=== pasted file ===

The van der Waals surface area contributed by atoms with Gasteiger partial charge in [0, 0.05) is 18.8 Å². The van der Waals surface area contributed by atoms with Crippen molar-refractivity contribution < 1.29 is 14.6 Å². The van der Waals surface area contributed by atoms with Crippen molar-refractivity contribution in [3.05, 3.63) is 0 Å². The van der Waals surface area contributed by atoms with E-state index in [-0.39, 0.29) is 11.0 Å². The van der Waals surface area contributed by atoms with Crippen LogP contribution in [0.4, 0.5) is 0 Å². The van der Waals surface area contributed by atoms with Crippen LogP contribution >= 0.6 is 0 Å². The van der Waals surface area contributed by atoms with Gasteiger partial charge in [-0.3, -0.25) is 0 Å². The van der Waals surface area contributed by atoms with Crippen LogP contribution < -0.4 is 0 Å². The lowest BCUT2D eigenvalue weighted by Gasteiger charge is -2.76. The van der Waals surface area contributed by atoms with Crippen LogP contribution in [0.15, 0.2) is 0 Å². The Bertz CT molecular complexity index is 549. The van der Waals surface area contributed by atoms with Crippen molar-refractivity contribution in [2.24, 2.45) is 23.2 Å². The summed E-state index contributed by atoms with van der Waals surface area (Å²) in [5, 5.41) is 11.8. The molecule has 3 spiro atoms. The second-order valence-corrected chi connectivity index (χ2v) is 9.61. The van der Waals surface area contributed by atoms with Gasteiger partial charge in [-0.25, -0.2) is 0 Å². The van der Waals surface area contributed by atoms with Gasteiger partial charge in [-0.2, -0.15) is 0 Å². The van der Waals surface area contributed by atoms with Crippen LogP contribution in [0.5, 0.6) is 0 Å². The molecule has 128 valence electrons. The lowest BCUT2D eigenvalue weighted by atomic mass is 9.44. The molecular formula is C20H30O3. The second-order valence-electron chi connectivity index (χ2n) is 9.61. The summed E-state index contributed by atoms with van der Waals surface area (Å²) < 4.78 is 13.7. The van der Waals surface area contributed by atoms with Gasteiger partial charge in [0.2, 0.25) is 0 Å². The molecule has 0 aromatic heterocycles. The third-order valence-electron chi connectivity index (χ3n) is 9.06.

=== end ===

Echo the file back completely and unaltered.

The van der Waals surface area contributed by atoms with Gasteiger partial charge in [0, 0.05) is 18.8 Å². The van der Waals surface area contributed by atoms with Crippen molar-refractivity contribution < 1.29 is 14.6 Å². The van der Waals surface area contributed by atoms with Crippen molar-refractivity contribution in [3.05, 3.63) is 0 Å². The van der Waals surface area contributed by atoms with E-state index in [-0.39, 0.29) is 11.0 Å². The van der Waals surface area contributed by atoms with Crippen LogP contribution in [0.4, 0.5) is 0 Å². The van der Waals surface area contributed by atoms with Crippen LogP contribution >= 0.6 is 0 Å². The van der Waals surface area contributed by atoms with Gasteiger partial charge in [-0.3, -0.25) is 0 Å². The van der Waals surface area contributed by atoms with Crippen LogP contribution < -0.4 is 0 Å². The lowest BCUT2D eigenvalue weighted by Gasteiger charge is -2.76. The van der Waals surface area contributed by atoms with Crippen LogP contribution in [0.15, 0.2) is 0 Å². The Bertz CT molecular complexity index is 549. The van der Waals surface area contributed by atoms with Crippen molar-refractivity contribution in [2.24, 2.45) is 23.2 Å². The summed E-state index contributed by atoms with van der Waals surface area (Å²) in [5, 5.41) is 11.8. The molecule has 3 spiro atoms. The second-order valence-corrected chi connectivity index (χ2v) is 9.61. The van der Waals surface area contributed by atoms with Gasteiger partial charge in [-0.25, -0.2) is 0 Å². The van der Waals surface area contributed by atoms with Gasteiger partial charge in [-0.2, -0.15) is 0 Å². The van der Waals surface area contributed by atoms with Crippen LogP contribution in [0.5, 0.6) is 0 Å². The molecule has 128 valence electrons. The lowest BCUT2D eigenvalue weighted by atomic mass is 9.44. The molecular formula is C20H30O3. The second-order valence-electron chi connectivity index (χ2n) is 9.61. The summed E-state index contributed by atoms with van der Waals surface area (Å²) < 4.78 is 13.7. The van der Waals surface area contributed by atoms with Gasteiger partial charge in [0.2, 0.25) is 0 Å². The molecule has 0 aromatic heterocycles. The third-order valence-electron chi connectivity index (χ3n) is 9.06.